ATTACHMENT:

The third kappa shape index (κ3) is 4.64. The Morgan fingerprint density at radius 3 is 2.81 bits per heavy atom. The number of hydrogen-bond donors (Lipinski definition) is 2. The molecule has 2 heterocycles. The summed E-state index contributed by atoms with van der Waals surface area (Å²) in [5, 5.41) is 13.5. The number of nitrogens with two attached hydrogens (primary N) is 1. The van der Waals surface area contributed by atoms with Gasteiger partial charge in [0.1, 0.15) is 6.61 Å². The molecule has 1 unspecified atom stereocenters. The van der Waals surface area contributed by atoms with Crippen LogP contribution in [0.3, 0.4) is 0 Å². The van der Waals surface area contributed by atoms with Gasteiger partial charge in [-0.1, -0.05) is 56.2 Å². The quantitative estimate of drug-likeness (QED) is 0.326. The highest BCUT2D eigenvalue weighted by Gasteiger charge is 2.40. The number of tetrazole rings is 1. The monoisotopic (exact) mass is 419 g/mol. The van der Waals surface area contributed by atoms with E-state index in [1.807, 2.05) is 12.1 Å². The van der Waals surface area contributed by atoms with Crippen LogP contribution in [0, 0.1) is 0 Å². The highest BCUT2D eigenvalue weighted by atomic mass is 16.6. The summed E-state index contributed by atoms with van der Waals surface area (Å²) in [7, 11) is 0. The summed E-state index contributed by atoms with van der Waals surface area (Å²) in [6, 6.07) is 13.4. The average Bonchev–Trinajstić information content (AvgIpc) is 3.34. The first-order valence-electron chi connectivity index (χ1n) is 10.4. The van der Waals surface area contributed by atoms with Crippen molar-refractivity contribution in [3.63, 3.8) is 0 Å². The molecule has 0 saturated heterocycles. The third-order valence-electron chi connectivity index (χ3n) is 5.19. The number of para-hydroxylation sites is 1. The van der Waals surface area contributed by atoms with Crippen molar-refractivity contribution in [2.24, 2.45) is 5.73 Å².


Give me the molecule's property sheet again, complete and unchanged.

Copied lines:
The third kappa shape index (κ3) is 4.64. The Morgan fingerprint density at radius 3 is 2.81 bits per heavy atom. The number of hydrogen-bond donors (Lipinski definition) is 2. The molecule has 2 heterocycles. The summed E-state index contributed by atoms with van der Waals surface area (Å²) in [5, 5.41) is 13.5. The number of nitrogens with two attached hydrogens (primary N) is 1. The van der Waals surface area contributed by atoms with Gasteiger partial charge in [0.1, 0.15) is 6.61 Å². The molecule has 1 unspecified atom stereocenters. The van der Waals surface area contributed by atoms with Crippen LogP contribution in [0.3, 0.4) is 0 Å². The van der Waals surface area contributed by atoms with Gasteiger partial charge in [-0.1, -0.05) is 56.2 Å². The quantitative estimate of drug-likeness (QED) is 0.326. The highest BCUT2D eigenvalue weighted by Gasteiger charge is 2.40. The number of tetrazole rings is 1. The monoisotopic (exact) mass is 419 g/mol. The van der Waals surface area contributed by atoms with E-state index in [1.807, 2.05) is 12.1 Å². The van der Waals surface area contributed by atoms with Crippen LogP contribution in [0, 0.1) is 0 Å². The highest BCUT2D eigenvalue weighted by atomic mass is 16.6. The summed E-state index contributed by atoms with van der Waals surface area (Å²) in [7, 11) is 0. The summed E-state index contributed by atoms with van der Waals surface area (Å²) in [6, 6.07) is 13.4. The average Bonchev–Trinajstić information content (AvgIpc) is 3.34. The first-order valence-electron chi connectivity index (χ1n) is 10.4. The van der Waals surface area contributed by atoms with Crippen molar-refractivity contribution in [3.63, 3.8) is 0 Å². The molecule has 0 saturated heterocycles. The third-order valence-electron chi connectivity index (χ3n) is 5.19. The number of para-hydroxylation sites is 1. The van der Waals surface area contributed by atoms with Crippen molar-refractivity contribution in [2.24, 2.45) is 5.73 Å².